How to Meet Your Nonprofit’s Complex Gift Processing Requirements

Gift processing is a challenge for many nonprofits. It takes time to enter gifts into your donor database or customer relationship management (CRM) system. It requires each gift type to be coded correctly. Each gift must have the right General Ledger (GL) code applied to it. Tax receipts must be calculated accurately. Then, the fundraising data must be prepared properly for import into your accounting system.

For nonprofits with a high volume of gifts, a large number of GL codes, stringent tax and auditing compliance needs, and/or other complicated requirements, processing gifts can become an even bigger hurdle. In such cases, out-of-the box gift processing functionality in many donor databases or CRM systems simply cannot handle the complexities. A customized solution is often the answer.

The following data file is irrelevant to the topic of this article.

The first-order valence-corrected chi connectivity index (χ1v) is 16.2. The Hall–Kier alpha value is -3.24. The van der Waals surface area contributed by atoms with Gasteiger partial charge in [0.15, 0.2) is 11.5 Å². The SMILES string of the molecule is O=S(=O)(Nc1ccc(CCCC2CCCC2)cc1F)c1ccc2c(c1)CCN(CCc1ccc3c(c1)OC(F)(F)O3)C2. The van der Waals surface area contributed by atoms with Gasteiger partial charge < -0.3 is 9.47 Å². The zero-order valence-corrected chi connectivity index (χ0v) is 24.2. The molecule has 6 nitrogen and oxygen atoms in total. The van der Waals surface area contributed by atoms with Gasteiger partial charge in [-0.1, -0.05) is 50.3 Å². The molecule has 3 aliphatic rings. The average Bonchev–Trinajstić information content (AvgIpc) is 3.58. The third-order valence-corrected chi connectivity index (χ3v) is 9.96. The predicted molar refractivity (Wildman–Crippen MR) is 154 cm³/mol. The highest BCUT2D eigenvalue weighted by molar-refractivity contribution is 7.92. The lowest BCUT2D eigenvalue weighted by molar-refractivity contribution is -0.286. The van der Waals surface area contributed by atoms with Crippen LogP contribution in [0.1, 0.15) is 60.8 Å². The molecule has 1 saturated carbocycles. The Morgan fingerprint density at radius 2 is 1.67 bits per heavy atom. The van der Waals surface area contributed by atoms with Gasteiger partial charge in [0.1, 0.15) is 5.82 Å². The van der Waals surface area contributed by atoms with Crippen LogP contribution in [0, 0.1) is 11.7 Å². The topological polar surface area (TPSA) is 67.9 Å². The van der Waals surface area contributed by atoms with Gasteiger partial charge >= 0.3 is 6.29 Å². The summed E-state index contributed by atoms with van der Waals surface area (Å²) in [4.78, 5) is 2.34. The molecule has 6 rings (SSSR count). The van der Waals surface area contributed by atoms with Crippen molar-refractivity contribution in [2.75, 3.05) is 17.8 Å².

Customized gift processing in the real world

Here’s a case in point: Our team at Heller Consulting was helping a large Canadian charitable organization implement a new CRM system. As part of the project, the organization had two major gift processing needs:

  1. They regularly receive a high volume of small gifts (from fundraising events and annual giving campaigns) and need to enter them quickly and efficiently.
  2. They need to be able to attribute gifts to multiple GL codes consisting of combinations of five segments.

After ruling out batch gift entry products and other out-of-the-box approaches due to the complexities of the organization’s GL coding and tax receipting requirements, we worked closely with the organization to build a custom solution within their new CRM product that meets their unique needs. The solution includes:

  • Customized GL segment association — When setting up a new fundraising campaign, admins can easily add up to five default segments that represent the most common gift coding for a specific campaign, as well as additional common variations.